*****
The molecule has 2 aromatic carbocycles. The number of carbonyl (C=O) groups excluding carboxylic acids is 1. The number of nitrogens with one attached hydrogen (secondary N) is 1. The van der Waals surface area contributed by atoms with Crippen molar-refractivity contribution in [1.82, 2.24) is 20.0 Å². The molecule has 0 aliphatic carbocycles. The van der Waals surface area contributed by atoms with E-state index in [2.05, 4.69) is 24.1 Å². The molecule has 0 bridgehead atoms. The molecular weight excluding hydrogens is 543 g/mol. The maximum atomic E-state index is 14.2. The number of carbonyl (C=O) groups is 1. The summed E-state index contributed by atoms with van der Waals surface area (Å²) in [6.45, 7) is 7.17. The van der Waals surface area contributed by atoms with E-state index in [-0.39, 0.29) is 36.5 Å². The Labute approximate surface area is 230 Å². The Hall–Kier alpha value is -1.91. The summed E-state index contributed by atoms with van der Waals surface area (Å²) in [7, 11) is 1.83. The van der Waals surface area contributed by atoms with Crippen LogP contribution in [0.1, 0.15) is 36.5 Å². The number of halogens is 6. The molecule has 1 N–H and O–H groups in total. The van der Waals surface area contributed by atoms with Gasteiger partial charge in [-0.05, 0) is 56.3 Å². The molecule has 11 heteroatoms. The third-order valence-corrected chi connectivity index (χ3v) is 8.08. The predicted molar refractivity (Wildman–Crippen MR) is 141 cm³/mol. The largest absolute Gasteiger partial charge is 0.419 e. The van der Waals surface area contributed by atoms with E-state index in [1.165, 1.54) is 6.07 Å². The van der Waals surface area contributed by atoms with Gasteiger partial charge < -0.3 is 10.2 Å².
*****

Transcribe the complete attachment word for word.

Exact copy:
The molecule has 2 aromatic carbocycles. The number of carbonyl (C=O) groups excluding carboxylic acids is 1. The number of nitrogens with one attached hydrogen (secondary N) is 1. The van der Waals surface area contributed by atoms with Crippen molar-refractivity contribution in [1.82, 2.24) is 20.0 Å². The molecule has 0 aliphatic carbocycles. The van der Waals surface area contributed by atoms with E-state index in [2.05, 4.69) is 24.1 Å². The molecule has 0 bridgehead atoms. The molecular weight excluding hydrogens is 543 g/mol. The maximum atomic E-state index is 14.2. The number of carbonyl (C=O) groups is 1. The summed E-state index contributed by atoms with van der Waals surface area (Å²) in [6.45, 7) is 7.17. The van der Waals surface area contributed by atoms with E-state index in [-0.39, 0.29) is 36.5 Å². The Labute approximate surface area is 230 Å². The Hall–Kier alpha value is -1.91. The summed E-state index contributed by atoms with van der Waals surface area (Å²) in [7, 11) is 1.83. The van der Waals surface area contributed by atoms with Crippen LogP contribution in [0.1, 0.15) is 36.5 Å². The number of halogens is 6. The molecule has 1 N–H and O–H groups in total. The van der Waals surface area contributed by atoms with Gasteiger partial charge in [-0.05, 0) is 56.3 Å². The molecule has 11 heteroatoms. The third-order valence-corrected chi connectivity index (χ3v) is 8.08. The predicted molar refractivity (Wildman–Crippen MR) is 141 cm³/mol. The largest absolute Gasteiger partial charge is 0.419 e. The van der Waals surface area contributed by atoms with E-state index in [1.165, 1.54) is 6.07 Å². The van der Waals surface area contributed by atoms with Gasteiger partial charge < -0.3 is 10.2 Å².